Author(s): Mason, A., Weatherly, H., Spilsbury, K, Golder, S., Arksey, H., Adamson, J., and Drummond, M.
Published In: J Am Geriatr Soc, 55 (2): 290-9
Study Aim/Purpose: The authors’ aim was to conduct a systematic review of the literature on the effectiveness and cost-effectiveness of community-based respite for caregivers of frail older people.
Summary of Methods: Authors searched 37 databases for studies from 1980 through March 2005, including databases of systematic reviews, old age and aging, health and social care, economics, conference proceedings, ongoing research, dissertations, and other gray literature. The searches were not limited by study design, outcome measure, disease area, or language. For the effectiveness and economic studies, data were extracted and study quality assessed by one reviewer and checked by another. For uncontrolled studies, one reviewer assessed quality and a second checked it using a quality appraisal checklist. The authors used meta-analysis to synthesize or pool the findings on similar measures from the controlled studies. Effect sizes of the pooled findings were estimated using standardized mean differences for studies assessing the same outcome but using different scales.
Summary of Key Results: The authors found 22 effectiveness and 5 cost studies that met inclusion criteria. Of the former group, ten used randomized controlled study designs, seven were quasi-experimental studies, and 5 were uncontrolled studies, included because no controlled study was identified for the type of respite or patient group studied. Of the cost studies, 2 conducted cost-effectiveness analysis and 3 analyzed costs or cost differences of respite vs. different or no care. In summary of results, the authors said: “Of the 17 randomized control and quasi-experimental studies, all but one compared the effect of a respite intervention with usual care. These studies provided usable data for only two caregiver outcomes―burden and depression.” They report that for all types of respite, the effects on caregiver burden and caregiver mental and physical health were generally small, with better controlled studies finding modest benefits for certain subgroups and “no reliable evidence that respite care delays entry to residential care or adversely affects frail older people.” At the same time, the authors found many studies that reported high levels of caregiver satisfaction with respite. “The economic evaluations all assessed adult day services and found them to be associated with similar or higher costs than usual care.”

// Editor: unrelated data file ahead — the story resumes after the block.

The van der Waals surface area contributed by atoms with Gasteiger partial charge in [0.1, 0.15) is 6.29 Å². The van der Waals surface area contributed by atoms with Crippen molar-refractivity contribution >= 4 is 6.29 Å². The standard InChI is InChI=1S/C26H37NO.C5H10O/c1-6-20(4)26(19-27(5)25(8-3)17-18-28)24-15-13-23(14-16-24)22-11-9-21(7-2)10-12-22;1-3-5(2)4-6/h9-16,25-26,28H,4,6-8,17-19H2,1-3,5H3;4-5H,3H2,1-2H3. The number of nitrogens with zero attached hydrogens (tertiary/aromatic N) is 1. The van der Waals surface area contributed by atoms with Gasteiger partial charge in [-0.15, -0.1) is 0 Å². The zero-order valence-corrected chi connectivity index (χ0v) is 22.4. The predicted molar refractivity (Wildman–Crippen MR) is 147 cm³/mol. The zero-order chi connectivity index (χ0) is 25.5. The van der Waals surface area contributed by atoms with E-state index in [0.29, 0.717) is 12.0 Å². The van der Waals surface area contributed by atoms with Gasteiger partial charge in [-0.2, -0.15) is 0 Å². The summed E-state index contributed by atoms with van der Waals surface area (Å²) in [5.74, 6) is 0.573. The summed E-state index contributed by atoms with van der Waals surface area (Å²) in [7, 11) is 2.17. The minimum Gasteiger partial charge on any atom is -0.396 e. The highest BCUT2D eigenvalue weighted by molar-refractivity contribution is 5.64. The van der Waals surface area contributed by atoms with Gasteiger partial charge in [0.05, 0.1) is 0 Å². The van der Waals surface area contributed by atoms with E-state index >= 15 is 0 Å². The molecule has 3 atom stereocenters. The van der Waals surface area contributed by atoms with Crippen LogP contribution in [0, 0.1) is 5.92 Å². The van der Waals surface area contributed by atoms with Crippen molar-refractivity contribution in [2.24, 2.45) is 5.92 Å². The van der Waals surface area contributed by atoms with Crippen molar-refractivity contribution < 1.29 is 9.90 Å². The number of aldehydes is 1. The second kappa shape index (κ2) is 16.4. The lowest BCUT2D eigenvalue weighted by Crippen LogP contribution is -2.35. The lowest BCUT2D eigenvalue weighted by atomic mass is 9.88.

Authors’ Discussion/Conclusions: The authors conclude that “the existing evidence base does not allow any firm conclusions about effectiveness or cost-effectiveness to be drawn” for two principal reasons. First, there are serious problems with the methodological quality of many studies underpinning the evidence base. Second, where better-quality evidence exists, the implications for other populations are unclear.” Furthermore, they note that the relative effects found in these studies are highly dependent on how the intervention and comparator services were configured, resourced, delivered, and accessed.” The authors recommend pilot studies be conducted to inform full-scale controlled trials and that these studies “identify one or more target groups (i.e. caregiver and care receiver dyads), establish clear definitions of services to be compared, and determine the main outcomes to be measured, such as caregiver quality of life or institutionalization rate.” The authors suggest that future research should combine qualitative and quantitative methods.
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